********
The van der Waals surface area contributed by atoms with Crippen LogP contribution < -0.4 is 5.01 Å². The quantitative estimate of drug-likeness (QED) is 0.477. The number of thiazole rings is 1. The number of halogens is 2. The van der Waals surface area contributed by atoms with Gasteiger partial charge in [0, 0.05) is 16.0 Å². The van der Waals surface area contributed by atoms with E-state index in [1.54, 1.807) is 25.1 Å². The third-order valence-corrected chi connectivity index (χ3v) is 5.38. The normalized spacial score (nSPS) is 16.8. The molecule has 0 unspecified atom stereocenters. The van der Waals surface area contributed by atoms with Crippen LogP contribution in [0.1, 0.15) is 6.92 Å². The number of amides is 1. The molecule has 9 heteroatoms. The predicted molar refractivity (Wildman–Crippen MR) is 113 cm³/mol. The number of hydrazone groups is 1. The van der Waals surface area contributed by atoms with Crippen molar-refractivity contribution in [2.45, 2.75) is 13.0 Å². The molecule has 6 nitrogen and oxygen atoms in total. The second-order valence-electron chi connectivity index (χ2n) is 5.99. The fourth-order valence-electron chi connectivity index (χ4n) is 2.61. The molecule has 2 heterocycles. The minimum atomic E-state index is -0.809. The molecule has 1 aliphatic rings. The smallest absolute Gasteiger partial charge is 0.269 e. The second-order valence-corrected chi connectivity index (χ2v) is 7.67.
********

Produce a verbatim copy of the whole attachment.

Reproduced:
The van der Waals surface area contributed by atoms with Crippen LogP contribution < -0.4 is 5.01 Å². The quantitative estimate of drug-likeness (QED) is 0.477. The number of thiazole rings is 1. The number of halogens is 2. The van der Waals surface area contributed by atoms with Gasteiger partial charge in [0, 0.05) is 16.0 Å². The van der Waals surface area contributed by atoms with E-state index in [1.54, 1.807) is 25.1 Å². The third-order valence-corrected chi connectivity index (χ3v) is 5.38. The normalized spacial score (nSPS) is 16.8. The molecule has 0 unspecified atom stereocenters. The van der Waals surface area contributed by atoms with Crippen LogP contribution in [0.1, 0.15) is 6.92 Å². The number of amides is 1. The molecule has 9 heteroatoms. The predicted molar refractivity (Wildman–Crippen MR) is 113 cm³/mol. The number of hydrazone groups is 1. The van der Waals surface area contributed by atoms with Crippen molar-refractivity contribution in [2.45, 2.75) is 13.0 Å². The molecule has 6 nitrogen and oxygen atoms in total. The second-order valence-electron chi connectivity index (χ2n) is 5.99. The fourth-order valence-electron chi connectivity index (χ4n) is 2.61. The molecule has 2 heterocycles. The minimum atomic E-state index is -0.809. The molecule has 1 aliphatic rings. The smallest absolute Gasteiger partial charge is 0.269 e. The second-order valence-corrected chi connectivity index (χ2v) is 7.67.